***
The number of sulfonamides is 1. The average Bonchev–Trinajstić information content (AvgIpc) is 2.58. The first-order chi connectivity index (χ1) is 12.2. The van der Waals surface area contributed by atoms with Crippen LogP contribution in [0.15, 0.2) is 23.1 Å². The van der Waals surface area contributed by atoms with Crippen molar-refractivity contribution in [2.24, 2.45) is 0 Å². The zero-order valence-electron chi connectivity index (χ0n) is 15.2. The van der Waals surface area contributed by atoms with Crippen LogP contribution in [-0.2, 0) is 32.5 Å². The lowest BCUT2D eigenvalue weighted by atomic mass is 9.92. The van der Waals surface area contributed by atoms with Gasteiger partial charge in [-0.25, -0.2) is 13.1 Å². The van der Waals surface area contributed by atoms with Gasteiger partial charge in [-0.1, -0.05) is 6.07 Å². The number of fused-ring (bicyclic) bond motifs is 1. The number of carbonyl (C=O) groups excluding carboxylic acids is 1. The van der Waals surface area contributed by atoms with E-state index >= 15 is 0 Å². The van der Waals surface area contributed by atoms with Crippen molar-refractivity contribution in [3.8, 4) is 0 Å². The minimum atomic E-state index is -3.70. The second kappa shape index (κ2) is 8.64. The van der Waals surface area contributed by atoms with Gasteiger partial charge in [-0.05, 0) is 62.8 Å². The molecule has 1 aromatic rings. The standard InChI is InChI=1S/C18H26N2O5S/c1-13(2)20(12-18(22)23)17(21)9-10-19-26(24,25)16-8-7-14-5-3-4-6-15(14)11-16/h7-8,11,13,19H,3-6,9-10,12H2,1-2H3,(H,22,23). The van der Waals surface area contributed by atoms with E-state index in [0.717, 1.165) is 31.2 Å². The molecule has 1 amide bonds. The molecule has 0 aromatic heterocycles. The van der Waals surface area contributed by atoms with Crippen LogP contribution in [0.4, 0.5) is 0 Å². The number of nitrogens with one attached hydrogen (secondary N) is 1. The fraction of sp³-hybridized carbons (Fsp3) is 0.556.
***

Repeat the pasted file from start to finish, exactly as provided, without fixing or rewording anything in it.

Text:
The number of sulfonamides is 1. The average Bonchev–Trinajstić information content (AvgIpc) is 2.58. The first-order chi connectivity index (χ1) is 12.2. The van der Waals surface area contributed by atoms with Crippen LogP contribution in [0.15, 0.2) is 23.1 Å². The van der Waals surface area contributed by atoms with Crippen molar-refractivity contribution in [2.24, 2.45) is 0 Å². The zero-order valence-electron chi connectivity index (χ0n) is 15.2. The van der Waals surface area contributed by atoms with Crippen LogP contribution in [-0.2, 0) is 32.5 Å². The lowest BCUT2D eigenvalue weighted by atomic mass is 9.92. The van der Waals surface area contributed by atoms with Gasteiger partial charge in [-0.25, -0.2) is 13.1 Å². The van der Waals surface area contributed by atoms with Gasteiger partial charge in [-0.1, -0.05) is 6.07 Å². The number of fused-ring (bicyclic) bond motifs is 1. The number of carbonyl (C=O) groups excluding carboxylic acids is 1. The van der Waals surface area contributed by atoms with E-state index >= 15 is 0 Å². The van der Waals surface area contributed by atoms with Crippen molar-refractivity contribution in [3.8, 4) is 0 Å². The minimum atomic E-state index is -3.70. The second kappa shape index (κ2) is 8.64. The van der Waals surface area contributed by atoms with Gasteiger partial charge in [-0.05, 0) is 62.8 Å². The molecule has 1 aromatic rings. The standard InChI is InChI=1S/C18H26N2O5S/c1-13(2)20(12-18(22)23)17(21)9-10-19-26(24,25)16-8-7-14-5-3-4-6-15(14)11-16/h7-8,11,13,19H,3-6,9-10,12H2,1-2H3,(H,22,23). The van der Waals surface area contributed by atoms with E-state index in [0.717, 1.165) is 31.2 Å². The molecule has 1 amide bonds. The molecule has 0 aromatic heterocycles. The van der Waals surface area contributed by atoms with Crippen LogP contribution in [0.4, 0.5) is 0 Å². The number of nitrogens with one attached hydrogen (secondary N) is 1. The fraction of sp³-hybridized carbons (Fsp3) is 0.556.